Part II of Andrew’s post on the North suggests shale gas extraction
Such dry considerations as outline yesterday only get us so far: cultural rebirth isn’t driven by spreadsheets. We must also appeal to the North’s great traditions, and almost by divine provenance we have been handed the answer on a plate: shale gas.
Much of Northern industrial culture was once thoroughly elemental: the great mines, coking works, the blazing fire of the steel furnaces. The exploitation of shale gas could help bring about a return to those lost traditions. Of course no one knows presently exactly how big an industry shale gas might be, but at the very least it could offer a symbolic link to the much of the North’s great past.
As luck would have it, many the Jurassic shale deposits are concentrated near or in poorer areas that currently receive central government subsidies. Shale gas could, if the reserves prove sufficient, help many of these areas become wealth producing ones again, and a healthy competitor to London’s super-dominance: a true Northern Powerhouse.
Therefore, rather than centrally controlling exploitation of shale resources, complete control should be handed over to local councils for the licensing, taxation and regulation of shale gas exploration and production. This would give local communities every incentive to exploit the resource in a sensible manner, and build up an entire industrial culture around it. The template for this is Aberdeen, which very successfully in the 1970s turned itself as a central hub for North Sea oil exploration. This included a partnership with the local university, which created a plethora of courses based around petroleum engineering and geology, the local council and the oil industry.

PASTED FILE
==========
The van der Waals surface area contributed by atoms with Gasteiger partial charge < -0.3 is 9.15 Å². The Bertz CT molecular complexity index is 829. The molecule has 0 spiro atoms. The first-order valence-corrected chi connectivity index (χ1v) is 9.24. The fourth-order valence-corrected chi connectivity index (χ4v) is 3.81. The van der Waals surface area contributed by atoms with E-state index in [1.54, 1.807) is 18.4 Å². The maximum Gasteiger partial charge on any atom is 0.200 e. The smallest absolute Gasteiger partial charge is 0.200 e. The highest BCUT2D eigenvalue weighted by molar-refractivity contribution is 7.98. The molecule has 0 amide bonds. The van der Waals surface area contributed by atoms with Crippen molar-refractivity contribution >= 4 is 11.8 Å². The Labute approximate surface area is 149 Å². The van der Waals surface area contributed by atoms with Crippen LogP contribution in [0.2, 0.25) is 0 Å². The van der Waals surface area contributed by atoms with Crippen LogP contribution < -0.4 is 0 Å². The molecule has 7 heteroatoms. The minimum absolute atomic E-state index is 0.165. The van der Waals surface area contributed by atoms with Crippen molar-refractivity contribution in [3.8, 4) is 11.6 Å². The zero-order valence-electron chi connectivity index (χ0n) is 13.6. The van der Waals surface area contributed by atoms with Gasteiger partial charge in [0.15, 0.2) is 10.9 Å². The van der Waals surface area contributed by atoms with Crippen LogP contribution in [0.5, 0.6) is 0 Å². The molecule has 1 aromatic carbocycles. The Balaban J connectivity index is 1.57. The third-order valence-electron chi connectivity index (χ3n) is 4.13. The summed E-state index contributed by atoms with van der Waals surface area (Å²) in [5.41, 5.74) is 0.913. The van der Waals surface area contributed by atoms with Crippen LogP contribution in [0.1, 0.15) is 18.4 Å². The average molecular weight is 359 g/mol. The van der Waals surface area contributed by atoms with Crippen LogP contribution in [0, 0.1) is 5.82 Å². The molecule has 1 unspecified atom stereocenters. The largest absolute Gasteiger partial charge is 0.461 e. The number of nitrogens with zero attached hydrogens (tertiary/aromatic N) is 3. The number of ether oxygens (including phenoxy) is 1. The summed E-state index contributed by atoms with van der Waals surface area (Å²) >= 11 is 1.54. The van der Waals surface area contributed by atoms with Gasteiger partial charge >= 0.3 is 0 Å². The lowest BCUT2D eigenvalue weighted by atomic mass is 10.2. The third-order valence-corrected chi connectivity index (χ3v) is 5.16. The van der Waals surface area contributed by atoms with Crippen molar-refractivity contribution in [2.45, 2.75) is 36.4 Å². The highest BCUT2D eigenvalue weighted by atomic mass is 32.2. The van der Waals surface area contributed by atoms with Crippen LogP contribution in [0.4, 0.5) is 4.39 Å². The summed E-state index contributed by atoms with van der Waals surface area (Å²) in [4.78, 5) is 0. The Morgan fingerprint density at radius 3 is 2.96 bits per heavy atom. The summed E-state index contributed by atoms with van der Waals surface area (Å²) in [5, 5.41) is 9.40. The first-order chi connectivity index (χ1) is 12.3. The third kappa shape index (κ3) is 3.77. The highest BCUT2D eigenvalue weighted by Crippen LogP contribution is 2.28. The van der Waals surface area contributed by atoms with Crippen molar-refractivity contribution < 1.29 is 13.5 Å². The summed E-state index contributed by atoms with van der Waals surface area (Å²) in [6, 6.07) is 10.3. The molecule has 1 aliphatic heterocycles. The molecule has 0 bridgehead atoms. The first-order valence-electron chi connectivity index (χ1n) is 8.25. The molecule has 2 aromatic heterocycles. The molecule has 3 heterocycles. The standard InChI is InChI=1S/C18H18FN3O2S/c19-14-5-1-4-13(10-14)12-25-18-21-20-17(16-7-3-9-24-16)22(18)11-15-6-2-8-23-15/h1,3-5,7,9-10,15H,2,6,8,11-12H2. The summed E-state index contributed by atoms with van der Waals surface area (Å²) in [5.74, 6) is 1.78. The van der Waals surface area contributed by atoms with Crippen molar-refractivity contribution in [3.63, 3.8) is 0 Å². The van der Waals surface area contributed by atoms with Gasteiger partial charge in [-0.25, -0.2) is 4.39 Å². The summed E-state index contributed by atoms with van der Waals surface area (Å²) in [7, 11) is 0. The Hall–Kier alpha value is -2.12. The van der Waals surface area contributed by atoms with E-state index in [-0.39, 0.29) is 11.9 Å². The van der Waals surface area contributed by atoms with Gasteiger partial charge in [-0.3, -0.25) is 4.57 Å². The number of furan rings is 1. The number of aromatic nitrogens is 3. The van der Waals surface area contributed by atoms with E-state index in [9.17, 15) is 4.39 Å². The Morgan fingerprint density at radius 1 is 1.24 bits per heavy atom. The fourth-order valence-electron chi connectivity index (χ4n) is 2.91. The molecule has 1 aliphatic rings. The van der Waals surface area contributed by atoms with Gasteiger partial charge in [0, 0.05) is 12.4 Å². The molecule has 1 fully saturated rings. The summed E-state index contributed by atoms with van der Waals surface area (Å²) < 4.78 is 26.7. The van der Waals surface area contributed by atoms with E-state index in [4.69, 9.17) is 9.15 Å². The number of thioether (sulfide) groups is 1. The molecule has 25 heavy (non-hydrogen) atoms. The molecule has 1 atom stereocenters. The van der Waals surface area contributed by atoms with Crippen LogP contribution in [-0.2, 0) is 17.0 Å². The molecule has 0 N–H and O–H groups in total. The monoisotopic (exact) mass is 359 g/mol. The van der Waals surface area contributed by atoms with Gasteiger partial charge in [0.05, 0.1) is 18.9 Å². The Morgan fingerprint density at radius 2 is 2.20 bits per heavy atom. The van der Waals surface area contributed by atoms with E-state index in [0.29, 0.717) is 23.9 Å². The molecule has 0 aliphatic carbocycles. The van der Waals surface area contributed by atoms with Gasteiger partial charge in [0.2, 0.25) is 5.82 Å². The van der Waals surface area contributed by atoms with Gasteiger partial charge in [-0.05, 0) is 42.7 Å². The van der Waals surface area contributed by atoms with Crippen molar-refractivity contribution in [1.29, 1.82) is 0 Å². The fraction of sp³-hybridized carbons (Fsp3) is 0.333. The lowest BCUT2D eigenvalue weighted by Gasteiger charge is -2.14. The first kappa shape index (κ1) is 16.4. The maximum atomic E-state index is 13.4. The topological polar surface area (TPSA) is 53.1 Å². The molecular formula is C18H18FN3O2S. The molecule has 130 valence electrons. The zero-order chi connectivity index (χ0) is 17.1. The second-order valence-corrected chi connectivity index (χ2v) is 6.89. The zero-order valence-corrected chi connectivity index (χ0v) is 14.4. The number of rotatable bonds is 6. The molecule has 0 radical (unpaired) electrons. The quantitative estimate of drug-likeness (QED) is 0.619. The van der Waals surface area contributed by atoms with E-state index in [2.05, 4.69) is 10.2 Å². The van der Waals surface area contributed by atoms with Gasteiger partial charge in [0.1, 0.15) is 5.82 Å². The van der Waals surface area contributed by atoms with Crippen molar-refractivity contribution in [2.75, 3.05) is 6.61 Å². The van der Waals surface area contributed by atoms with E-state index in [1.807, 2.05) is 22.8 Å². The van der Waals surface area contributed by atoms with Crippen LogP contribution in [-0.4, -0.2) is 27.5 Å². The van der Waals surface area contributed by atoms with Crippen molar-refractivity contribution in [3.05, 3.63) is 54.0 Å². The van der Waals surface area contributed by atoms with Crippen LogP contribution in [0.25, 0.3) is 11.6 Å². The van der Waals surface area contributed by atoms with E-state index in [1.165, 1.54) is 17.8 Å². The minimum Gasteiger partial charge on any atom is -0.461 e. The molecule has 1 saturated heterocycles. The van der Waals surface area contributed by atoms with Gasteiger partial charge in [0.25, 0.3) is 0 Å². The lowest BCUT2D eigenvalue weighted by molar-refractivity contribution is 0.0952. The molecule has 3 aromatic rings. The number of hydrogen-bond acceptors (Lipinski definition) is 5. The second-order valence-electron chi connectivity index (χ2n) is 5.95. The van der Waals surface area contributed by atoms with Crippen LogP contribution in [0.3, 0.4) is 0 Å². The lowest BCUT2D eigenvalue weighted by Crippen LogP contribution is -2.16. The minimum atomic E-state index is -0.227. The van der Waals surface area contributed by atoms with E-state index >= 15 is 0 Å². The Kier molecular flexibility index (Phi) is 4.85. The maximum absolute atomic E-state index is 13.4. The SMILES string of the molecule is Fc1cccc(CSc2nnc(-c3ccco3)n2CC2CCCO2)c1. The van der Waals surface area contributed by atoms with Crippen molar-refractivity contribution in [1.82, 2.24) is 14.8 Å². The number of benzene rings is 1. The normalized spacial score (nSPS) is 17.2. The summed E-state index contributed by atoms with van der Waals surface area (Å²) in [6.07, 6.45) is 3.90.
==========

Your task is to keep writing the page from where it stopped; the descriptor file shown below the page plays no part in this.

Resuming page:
Of course the benefits of exploiting local shale deposits don’t stop at building the industrial infrastructure necessary for doing so. The production of cheap energy at or near the sites of our remaining great industries such as chemical and steel can only help their international competitiveness.
Many might criticise a plan to culturally as well as economically transform a region as being too risky and ambitious. Yes, there would be problems with such radical devolution: inexperienced or ideological local councils could squander the proceeds of local sales taxes or shale exploration rights, and the nascent shale gas industry would certainly not welcome the instability involved. However, surely it is obvious that as a country we can not go on as we are, with North (along with Scotland, Wales and Ulster) continually limping along resentfully behind and our national wealth creation so over-reliant on London and the South East.
Furthermore, the situation could well continue to deteriorate: if you want to see what the North’s future looks like without major devolution of powers which includes control over natural resources, just look at Scotland today: a deeply embittered, anti-capitalist country that feels its oil has been stolen from it. If we had been far-sighted enough to give the Scots control over oil exploration when the opportunity allowed, do we really think it would in such a culturally parlous state today?
In short, offering the North complete and radical devolution over it’s affairs, complete with control over it’s own revenue generation and exploitation of natural resources could be a very attractive winning policy for UKIP when competing with a Corbynist Labour party that can offer only that old time religion of centralised state control.
A Corbyn-led Labour Party and the opportunities afforded by Shale Gas give UKIP a golden window of opportunity to take and transform the North. After exit from the EU, that should become our new moral mission, as well as our eventual route to power.